For its importance in American history, the civil rights movement is not covered with great depth in many k-12 curricula. Case in point: “Bloody Sunday”—during which Martin Luther King, Jr. and scores of nonviolent protesters were violently attacked by police during their march from Selma to Montgomery, Ala.—is frequently omitted from social studies lessons in many public schools.
Thanks to a collective effort from private groups and educators, Selma Online is now available to bridge that gap. As the Associated Press reports, the free, online teaching platform “seeks to transform how the civil rights movement is taught in middle and high schools across the country.”
Created by Harvard scholar (and co-founder of The Root) Henry Louis Gates Jr. and the Southern Poverty Law Center’s Teaching Tolerance program and Left Field Labs, the lessons incorporate archival footage and clips from the Ava Duvernay-helmed film, Selma, and connect how the events leading up to the 1965 march impacted modern voting rights. In total, there are nine “chapters” to the project, including an introduction and conclusion.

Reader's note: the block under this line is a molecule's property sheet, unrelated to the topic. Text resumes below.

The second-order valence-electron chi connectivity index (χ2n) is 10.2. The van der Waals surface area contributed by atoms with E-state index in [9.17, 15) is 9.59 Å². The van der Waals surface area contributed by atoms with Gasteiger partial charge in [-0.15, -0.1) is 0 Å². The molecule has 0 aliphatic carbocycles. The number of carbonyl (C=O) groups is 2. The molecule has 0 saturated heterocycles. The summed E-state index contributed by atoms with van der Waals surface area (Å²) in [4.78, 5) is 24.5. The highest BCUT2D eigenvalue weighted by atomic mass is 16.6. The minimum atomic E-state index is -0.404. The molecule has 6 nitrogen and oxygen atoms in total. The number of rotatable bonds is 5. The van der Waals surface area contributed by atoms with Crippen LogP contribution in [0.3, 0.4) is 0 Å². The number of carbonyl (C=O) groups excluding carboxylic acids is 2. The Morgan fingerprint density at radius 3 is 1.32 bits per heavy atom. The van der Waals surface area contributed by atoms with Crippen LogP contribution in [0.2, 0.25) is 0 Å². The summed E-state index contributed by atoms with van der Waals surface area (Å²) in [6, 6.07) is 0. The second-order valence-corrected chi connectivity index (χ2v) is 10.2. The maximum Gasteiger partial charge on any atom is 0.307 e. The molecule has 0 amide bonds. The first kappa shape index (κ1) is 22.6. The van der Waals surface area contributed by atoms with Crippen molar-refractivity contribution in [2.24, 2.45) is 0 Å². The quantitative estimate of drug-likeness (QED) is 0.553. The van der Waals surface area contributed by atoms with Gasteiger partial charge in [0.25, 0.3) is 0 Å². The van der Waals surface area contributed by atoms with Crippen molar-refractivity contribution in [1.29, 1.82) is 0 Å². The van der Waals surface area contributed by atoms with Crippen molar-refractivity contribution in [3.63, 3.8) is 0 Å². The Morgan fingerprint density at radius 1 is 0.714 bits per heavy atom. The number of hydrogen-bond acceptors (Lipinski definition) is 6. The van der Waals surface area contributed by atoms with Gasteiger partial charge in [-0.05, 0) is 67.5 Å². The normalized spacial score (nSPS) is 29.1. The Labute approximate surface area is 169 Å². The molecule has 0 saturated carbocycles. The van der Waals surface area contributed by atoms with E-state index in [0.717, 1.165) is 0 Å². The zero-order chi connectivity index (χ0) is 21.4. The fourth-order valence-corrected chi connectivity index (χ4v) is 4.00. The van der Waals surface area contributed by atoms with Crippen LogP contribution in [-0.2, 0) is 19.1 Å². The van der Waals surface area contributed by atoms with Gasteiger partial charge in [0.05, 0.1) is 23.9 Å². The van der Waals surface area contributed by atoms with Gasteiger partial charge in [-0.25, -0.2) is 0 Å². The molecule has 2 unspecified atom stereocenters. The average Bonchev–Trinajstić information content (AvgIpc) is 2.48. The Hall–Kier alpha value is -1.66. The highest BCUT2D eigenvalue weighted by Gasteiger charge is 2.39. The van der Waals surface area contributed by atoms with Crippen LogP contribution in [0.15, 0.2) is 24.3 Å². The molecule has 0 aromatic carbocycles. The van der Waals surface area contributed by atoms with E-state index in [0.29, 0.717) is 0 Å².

It’s being released just as parents and teachers nationwide prepare for extended closures of their schools’ campuses. Without having on-campus instruction, instructors (parents or teachers conducting lessons remotely) are increasingly reliant on online materials to keep homebound children engaged and learning.
“It’s perfect timing, unfortunately, because of the crisis we are in,” Gates told the AP earlier this week. “Not only is the timing optimal for teachers who are developing online lesson plans but also for families.”
According to Gates, the site can be broken up into short, individual lessons, or be taught continuously over the course of a semester. The documentarian and educator adds that the Selma Online project is a test run for other projects centering African American history—a topic that has historically been given short shrift in the nation’s classrooms. That dearth of attention has consequences; many have argued that until American students receive a comprehensive education on race, an insistence that racial issues can just be ignored or pushed to the side will continue.
Gates seemed to echo that sentiment in his remarks to the AP: “You change the curriculum, you change civic behavior.”